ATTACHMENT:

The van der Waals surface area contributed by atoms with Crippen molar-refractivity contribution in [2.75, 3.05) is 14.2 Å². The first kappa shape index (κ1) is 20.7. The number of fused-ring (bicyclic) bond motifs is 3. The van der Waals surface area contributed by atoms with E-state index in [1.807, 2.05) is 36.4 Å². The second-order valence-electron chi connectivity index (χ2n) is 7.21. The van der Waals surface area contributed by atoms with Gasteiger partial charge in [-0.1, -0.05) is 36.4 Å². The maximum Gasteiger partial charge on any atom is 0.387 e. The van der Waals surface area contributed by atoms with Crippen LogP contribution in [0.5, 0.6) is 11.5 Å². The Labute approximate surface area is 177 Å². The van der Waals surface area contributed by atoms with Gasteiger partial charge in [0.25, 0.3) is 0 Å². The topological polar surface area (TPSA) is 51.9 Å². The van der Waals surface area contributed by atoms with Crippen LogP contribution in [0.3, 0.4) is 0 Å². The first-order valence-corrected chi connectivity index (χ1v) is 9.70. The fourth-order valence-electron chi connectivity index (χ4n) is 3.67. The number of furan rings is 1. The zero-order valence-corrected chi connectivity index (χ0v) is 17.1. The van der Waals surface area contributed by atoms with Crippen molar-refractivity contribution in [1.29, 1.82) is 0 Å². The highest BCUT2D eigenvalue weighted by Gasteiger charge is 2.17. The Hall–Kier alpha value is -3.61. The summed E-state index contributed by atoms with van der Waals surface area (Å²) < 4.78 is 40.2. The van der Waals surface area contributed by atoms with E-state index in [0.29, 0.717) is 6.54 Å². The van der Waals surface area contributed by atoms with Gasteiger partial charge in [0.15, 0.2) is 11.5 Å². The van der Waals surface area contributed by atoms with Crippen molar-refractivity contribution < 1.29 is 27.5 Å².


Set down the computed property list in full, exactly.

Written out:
The van der Waals surface area contributed by atoms with Crippen molar-refractivity contribution in [2.75, 3.05) is 14.2 Å². The first kappa shape index (κ1) is 20.7. The number of fused-ring (bicyclic) bond motifs is 3. The van der Waals surface area contributed by atoms with E-state index in [1.807, 2.05) is 36.4 Å². The second-order valence-electron chi connectivity index (χ2n) is 7.21. The van der Waals surface area contributed by atoms with Gasteiger partial charge in [-0.1, -0.05) is 36.4 Å². The maximum Gasteiger partial charge on any atom is 0.387 e. The van der Waals surface area contributed by atoms with Crippen LogP contribution in [0.5, 0.6) is 11.5 Å². The Labute approximate surface area is 177 Å². The van der Waals surface area contributed by atoms with Gasteiger partial charge in [0.25, 0.3) is 0 Å². The topological polar surface area (TPSA) is 51.9 Å². The van der Waals surface area contributed by atoms with Crippen LogP contribution in [0.3, 0.4) is 0 Å². The first-order valence-corrected chi connectivity index (χ1v) is 9.70. The fourth-order valence-electron chi connectivity index (χ4n) is 3.67. The number of furan rings is 1. The zero-order valence-corrected chi connectivity index (χ0v) is 17.1. The van der Waals surface area contributed by atoms with Crippen molar-refractivity contribution in [1.29, 1.82) is 0 Å². The highest BCUT2D eigenvalue weighted by Gasteiger charge is 2.17. The Hall–Kier alpha value is -3.61. The summed E-state index contributed by atoms with van der Waals surface area (Å²) < 4.78 is 40.2. The van der Waals surface area contributed by atoms with E-state index in [0.29, 0.717) is 6.54 Å². The van der Waals surface area contributed by atoms with Gasteiger partial charge in [0.15, 0.2) is 11.5 Å². The van der Waals surface area contributed by atoms with Crippen molar-refractivity contribution < 1.29 is 27.5 Å².